Redneck Jesus II: Offended?

Ben wrote this in the comment section of my previous post on Mark Driscoll’s Jesus:

“Jesus’ masculinity has been washed away in our oh so sensitive culture. This is a culture of appeasement which renders everything rather grey. It has as its goal maximal inoffensiveness. From Christ’s own lips we know that he is cause for offense — and must be — if the truth is actually being proclaimed.”

In late February it’s hard not to see everything as gray in Toronto ;). Seriously though, let’s consider what Driscoll is saying. It’s clear that Driscoll loves the idea of manly men and masculine culture as he defines it. Driscoll’s whole bent appears to be to deliberately target men to join his church. He isn’t offending them with this childish caricature of Jesus as some sort of Larry the Cable Guy character. The point with the offensiveness of Christ is not that it’s only offensive to premium coffee-drinking, Toyota-driving, city-dwelling, literate lefties like me. The Jesus conjured up by Driscoll isn’t offensive to Driscoll or to the lads he aims at – on the contrary, this Jesus is their yes man.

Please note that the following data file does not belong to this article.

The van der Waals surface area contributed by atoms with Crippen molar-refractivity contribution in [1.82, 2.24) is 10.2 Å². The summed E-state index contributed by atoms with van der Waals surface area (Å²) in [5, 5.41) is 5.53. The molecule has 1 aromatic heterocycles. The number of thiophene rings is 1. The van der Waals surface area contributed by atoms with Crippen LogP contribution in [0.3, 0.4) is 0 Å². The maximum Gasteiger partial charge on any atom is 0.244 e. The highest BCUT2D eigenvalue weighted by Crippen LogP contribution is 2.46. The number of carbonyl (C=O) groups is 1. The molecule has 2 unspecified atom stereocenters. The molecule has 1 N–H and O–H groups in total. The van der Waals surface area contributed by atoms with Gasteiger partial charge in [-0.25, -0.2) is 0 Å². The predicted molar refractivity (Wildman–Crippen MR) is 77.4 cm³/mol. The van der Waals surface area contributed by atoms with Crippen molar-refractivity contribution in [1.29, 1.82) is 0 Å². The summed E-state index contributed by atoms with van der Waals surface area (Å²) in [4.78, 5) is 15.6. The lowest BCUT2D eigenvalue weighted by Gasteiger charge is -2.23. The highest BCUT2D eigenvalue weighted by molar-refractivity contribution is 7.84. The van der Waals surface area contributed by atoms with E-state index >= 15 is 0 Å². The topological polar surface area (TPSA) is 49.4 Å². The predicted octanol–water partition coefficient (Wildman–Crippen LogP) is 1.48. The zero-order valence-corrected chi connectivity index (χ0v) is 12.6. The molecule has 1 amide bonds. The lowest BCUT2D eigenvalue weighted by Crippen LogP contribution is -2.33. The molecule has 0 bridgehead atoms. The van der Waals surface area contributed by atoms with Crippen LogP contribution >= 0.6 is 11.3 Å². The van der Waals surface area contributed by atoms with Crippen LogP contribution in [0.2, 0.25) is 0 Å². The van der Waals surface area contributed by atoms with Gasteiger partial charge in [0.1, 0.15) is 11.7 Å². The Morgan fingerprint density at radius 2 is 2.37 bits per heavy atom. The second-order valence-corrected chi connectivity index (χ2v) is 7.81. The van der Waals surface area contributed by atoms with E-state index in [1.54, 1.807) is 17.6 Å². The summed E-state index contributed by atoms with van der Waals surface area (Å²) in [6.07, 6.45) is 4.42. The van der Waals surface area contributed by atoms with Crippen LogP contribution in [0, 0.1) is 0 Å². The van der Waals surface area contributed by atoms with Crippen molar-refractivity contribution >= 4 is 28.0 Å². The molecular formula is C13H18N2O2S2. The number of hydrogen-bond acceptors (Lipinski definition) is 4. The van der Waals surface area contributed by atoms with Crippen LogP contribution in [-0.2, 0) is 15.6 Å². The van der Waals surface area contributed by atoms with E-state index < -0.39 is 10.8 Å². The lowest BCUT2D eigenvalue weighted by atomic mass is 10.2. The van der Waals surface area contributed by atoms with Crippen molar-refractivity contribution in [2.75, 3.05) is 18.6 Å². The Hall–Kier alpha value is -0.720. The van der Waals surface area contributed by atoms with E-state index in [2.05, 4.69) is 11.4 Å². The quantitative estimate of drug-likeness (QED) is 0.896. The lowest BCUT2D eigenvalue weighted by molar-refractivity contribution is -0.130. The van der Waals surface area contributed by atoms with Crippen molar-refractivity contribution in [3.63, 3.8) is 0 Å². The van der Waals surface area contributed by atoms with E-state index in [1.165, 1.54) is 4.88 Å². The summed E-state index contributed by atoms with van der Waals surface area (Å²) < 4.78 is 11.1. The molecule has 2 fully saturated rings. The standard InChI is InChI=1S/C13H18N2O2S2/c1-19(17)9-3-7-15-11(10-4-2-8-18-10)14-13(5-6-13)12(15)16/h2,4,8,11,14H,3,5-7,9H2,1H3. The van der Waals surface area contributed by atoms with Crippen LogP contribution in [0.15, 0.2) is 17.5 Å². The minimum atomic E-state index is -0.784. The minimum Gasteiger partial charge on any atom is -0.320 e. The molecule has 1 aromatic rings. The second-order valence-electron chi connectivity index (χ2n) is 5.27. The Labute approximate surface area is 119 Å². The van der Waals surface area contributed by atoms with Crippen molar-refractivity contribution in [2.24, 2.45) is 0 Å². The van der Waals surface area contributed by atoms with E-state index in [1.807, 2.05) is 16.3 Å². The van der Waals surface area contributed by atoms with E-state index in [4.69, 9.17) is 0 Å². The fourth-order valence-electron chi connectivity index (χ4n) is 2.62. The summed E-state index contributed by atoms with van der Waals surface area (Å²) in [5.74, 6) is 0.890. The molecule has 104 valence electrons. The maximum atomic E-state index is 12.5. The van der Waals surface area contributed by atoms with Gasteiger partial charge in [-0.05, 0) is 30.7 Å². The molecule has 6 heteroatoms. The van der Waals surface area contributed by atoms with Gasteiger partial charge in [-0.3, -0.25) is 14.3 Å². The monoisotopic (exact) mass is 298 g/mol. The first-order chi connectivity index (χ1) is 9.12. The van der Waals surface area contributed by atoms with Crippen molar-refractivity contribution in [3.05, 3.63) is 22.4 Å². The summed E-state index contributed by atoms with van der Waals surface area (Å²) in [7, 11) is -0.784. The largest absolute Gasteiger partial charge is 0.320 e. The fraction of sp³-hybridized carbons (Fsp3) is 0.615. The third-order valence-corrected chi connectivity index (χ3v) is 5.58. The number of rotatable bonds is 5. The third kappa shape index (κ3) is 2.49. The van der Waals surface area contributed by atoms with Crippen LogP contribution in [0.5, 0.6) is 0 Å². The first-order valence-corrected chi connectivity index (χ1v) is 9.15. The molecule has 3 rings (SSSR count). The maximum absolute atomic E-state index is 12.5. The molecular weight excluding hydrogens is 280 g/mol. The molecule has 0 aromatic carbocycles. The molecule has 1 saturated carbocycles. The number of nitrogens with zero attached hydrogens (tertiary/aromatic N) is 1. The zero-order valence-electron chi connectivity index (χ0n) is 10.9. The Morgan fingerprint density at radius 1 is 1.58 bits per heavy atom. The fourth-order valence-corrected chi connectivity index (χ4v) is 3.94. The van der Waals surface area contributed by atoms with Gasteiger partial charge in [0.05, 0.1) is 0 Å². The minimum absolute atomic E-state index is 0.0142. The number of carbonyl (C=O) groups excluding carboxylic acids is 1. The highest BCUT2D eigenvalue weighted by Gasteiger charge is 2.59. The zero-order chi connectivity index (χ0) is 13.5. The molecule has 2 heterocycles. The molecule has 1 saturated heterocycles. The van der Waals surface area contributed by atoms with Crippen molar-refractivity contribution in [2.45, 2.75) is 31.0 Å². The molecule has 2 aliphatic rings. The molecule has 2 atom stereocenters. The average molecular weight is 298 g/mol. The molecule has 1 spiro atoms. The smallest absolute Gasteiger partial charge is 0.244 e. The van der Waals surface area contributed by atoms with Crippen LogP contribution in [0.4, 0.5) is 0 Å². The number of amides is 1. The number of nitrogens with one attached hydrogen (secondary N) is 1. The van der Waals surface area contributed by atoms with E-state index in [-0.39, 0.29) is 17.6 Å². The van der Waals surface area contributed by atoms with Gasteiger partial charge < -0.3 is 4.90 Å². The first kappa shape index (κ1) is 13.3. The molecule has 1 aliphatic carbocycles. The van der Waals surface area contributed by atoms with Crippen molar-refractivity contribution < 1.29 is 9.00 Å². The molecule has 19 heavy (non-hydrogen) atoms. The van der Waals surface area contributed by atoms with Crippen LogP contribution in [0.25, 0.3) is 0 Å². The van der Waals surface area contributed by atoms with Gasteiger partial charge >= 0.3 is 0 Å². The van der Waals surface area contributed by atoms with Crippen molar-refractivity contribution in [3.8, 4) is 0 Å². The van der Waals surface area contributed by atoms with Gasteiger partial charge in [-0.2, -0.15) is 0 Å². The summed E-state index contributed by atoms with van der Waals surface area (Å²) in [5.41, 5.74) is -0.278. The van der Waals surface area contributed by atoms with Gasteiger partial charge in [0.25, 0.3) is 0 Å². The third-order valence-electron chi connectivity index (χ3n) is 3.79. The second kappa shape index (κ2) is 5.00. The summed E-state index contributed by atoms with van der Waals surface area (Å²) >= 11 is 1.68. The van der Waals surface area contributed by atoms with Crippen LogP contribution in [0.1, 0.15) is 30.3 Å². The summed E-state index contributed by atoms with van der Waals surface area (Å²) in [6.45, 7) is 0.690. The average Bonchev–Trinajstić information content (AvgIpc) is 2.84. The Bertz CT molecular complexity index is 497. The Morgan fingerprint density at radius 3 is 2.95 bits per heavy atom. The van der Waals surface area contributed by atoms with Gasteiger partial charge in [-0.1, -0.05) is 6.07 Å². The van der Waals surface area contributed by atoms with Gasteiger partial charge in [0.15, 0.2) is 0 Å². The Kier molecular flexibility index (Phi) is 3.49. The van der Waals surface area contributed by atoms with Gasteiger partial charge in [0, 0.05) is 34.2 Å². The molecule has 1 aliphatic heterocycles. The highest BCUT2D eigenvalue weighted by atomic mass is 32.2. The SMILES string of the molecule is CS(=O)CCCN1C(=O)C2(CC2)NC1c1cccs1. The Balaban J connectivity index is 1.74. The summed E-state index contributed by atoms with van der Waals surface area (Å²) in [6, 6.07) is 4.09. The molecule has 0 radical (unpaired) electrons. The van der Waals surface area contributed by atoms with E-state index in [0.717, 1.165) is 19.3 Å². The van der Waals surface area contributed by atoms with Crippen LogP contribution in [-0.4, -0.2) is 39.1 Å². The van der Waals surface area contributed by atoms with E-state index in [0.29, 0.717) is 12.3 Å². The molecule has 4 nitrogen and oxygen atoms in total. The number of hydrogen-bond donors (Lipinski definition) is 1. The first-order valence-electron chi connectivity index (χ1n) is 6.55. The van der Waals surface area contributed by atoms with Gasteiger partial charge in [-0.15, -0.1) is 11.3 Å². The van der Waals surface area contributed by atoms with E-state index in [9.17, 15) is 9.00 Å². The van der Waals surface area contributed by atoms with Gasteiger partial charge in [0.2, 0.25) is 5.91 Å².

The offense of Christ isn’t something that is targeted by demographic, it’s universal. The modern writer who appears to best grasp it is probably Christopher Hitchens, yes the prominent atheist, Christopher Hitchens – he’s mentioned this as what he doesn’t like about Christianity more than once:

“In any case, I find something repulsive in the idea of vicarious redemption. I would not throw my numberless sins onto a scapegoat and expect them to pass from me; we rightly sneer at the barbaric societies that practice this unpleasantness in its literal form.”
-from Letters to a Young Contrarian

A bit more substantial than chewing tobacco and pickup trucks.